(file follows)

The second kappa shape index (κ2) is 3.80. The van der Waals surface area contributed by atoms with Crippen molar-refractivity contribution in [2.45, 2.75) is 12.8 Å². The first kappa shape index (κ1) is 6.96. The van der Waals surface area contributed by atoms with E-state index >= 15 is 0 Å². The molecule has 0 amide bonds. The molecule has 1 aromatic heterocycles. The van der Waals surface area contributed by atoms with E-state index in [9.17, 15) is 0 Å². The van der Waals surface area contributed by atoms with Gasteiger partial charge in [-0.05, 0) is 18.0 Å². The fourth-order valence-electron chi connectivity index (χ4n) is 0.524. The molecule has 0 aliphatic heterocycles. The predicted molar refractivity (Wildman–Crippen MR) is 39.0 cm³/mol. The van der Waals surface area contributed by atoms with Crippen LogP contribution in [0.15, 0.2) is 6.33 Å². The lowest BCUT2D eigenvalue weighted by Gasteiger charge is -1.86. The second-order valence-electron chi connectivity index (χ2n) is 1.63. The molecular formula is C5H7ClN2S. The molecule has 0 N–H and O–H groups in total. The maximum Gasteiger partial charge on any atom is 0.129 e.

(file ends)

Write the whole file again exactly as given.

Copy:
The second kappa shape index (κ2) is 3.80. The van der Waals surface area contributed by atoms with Crippen molar-refractivity contribution in [2.45, 2.75) is 12.8 Å². The first kappa shape index (κ1) is 6.96. The van der Waals surface area contributed by atoms with E-state index >= 15 is 0 Å². The molecule has 0 amide bonds. The molecule has 1 aromatic heterocycles. The van der Waals surface area contributed by atoms with E-state index in [9.17, 15) is 0 Å². The van der Waals surface area contributed by atoms with Gasteiger partial charge in [-0.05, 0) is 18.0 Å². The fourth-order valence-electron chi connectivity index (χ4n) is 0.524. The molecule has 0 aliphatic heterocycles. The predicted molar refractivity (Wildman–Crippen MR) is 39.0 cm³/mol. The van der Waals surface area contributed by atoms with Crippen LogP contribution in [0.15, 0.2) is 6.33 Å². The lowest BCUT2D eigenvalue weighted by Gasteiger charge is -1.86. The second-order valence-electron chi connectivity index (χ2n) is 1.63. The molecular formula is C5H7ClN2S. The molecule has 0 N–H and O–H groups in total. The maximum Gasteiger partial charge on any atom is 0.129 e.